So, class of 2010, what we should be asking is not whether we need “big government” or a “small government,” but how we can create a smarter and better government. Because in an era of iPods and Tivo, where we have more choices than ever before -- even though I can't really work a lot of these things -- but I have 23-year-olds who do it for me -- government shouldn’t try to dictate your lives. But it should give you the tools you need to succeed. Government shouldn’t try to guarantee results, but it should guarantee a shot at opportunity for every American who’s willing to work hard.
So, yes, we can and should debate the role of government in our lives. But remember, as you are asked to meet the challenges of our time, remember that the ability for us to adapt our government to the needs of the age has helped make our democracy work since its inception.

He then spoke of a need for civility and defended the need for objective, nonpartisan news sources:

Today’s 24/7 echo-chamber amplifies the most inflammatory soundbites louder and faster than ever before. And it’s also, however, given us unprecedented choice. Whereas most Americans used to get their news from the same three networks over dinner, or a few influential papers on Sunday morning, we now have the option to get our information from any number of blogs or websites or cable news shows. And this can have both a good and bad development for democracy. For if we choose only to expose ourselves to opinions and viewpoints that are in line with our own, studies suggest that we become more polarized, more set in our ways. That will only reinforce and even deepen the political divides in this country.
But if we choose to actively seek out information that challenges our assumptions and our beliefs, perhaps we can begin to understand where the people who disagree with us are coming from.
Now, this requires us to agree on a certain set of facts to debate from. That’s why we need a vibrant and thriving news business that is separate from opinion makers and talking heads. That’s why we need an educated citizenry that values hard evidence and not just assertion. As Senator Daniel Patrick Moynihan famously once said, “Everybody is entitled to his own opinion, but not his own facts.”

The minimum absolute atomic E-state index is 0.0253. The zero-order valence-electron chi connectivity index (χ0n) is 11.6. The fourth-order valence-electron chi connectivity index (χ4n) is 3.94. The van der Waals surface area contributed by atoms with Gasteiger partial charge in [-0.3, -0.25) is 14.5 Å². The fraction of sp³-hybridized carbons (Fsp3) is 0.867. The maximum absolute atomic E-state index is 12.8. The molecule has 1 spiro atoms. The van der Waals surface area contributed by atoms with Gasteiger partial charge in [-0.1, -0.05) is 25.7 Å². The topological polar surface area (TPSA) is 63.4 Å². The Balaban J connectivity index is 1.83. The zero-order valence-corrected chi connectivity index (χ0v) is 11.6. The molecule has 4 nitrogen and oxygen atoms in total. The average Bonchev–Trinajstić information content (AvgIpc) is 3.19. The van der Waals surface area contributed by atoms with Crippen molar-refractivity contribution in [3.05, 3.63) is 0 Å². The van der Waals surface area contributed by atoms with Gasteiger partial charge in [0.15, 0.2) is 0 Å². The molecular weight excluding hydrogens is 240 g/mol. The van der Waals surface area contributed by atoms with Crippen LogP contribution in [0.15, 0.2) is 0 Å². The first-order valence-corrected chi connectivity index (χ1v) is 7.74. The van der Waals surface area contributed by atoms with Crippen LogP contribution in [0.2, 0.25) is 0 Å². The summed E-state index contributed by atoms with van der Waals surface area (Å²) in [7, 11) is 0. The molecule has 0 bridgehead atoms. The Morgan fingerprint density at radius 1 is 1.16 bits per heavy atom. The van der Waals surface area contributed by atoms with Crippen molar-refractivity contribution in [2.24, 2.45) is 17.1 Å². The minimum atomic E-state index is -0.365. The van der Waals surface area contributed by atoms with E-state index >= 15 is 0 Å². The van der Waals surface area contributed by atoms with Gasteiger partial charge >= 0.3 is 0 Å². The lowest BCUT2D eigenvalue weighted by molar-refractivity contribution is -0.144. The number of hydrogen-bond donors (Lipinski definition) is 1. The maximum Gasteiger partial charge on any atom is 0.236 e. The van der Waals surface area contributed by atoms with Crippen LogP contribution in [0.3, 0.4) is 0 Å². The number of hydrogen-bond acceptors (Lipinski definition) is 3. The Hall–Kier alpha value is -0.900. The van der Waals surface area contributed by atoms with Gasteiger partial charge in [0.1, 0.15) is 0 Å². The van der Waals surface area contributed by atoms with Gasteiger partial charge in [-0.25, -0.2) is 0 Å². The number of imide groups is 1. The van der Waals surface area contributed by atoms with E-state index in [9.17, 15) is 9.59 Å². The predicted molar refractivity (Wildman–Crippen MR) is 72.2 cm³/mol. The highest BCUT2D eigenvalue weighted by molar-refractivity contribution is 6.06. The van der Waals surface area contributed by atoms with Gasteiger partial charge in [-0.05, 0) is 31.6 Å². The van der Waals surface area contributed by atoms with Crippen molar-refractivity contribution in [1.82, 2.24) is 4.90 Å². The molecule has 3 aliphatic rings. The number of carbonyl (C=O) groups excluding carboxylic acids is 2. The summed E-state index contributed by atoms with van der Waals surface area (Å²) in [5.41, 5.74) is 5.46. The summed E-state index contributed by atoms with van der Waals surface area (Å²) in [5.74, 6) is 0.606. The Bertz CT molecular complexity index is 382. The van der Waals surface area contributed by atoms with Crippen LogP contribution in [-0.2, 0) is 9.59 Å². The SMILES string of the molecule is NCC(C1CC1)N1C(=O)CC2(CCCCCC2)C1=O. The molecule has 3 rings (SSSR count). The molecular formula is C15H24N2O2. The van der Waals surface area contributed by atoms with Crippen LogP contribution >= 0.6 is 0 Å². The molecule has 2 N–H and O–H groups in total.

Still, if you’re somebody who only reads the editorial page of The New York Times, try glancing at the page of The Wall Street Journal once in a while. If you’re a fan of Glenn Beck or Rush Limbaugh, try reading a few columns on the Huffington Post website. It may make your blood boil; your mind may not be changed. But the practice of listening to opposing views is essential for effective citizenship. It is essential for our democracy.

Finally, he urged the students to find a way to participate in public life:

Participation in public life doesn’t mean that you all have to run for public office -– though we could certainly use some fresh faces in Washington. But it does mean that you should pay attention and contribute in any way that you can. Stay informed. Write letters, or make phone calls on behalf of an issue you care about. If electoral politics isn’t your thing, continue the tradition so many of you started here at Michigan and find a way to serve your community and your country –- an act that will help you stay connected to your fellow citizens and improve the lives of those around you.

Read the full speech here and leave your thoughts in the comments section below

By Ed O'Keefe  | May 3, 2010; 12:00 PM ET
Categories:  Public Service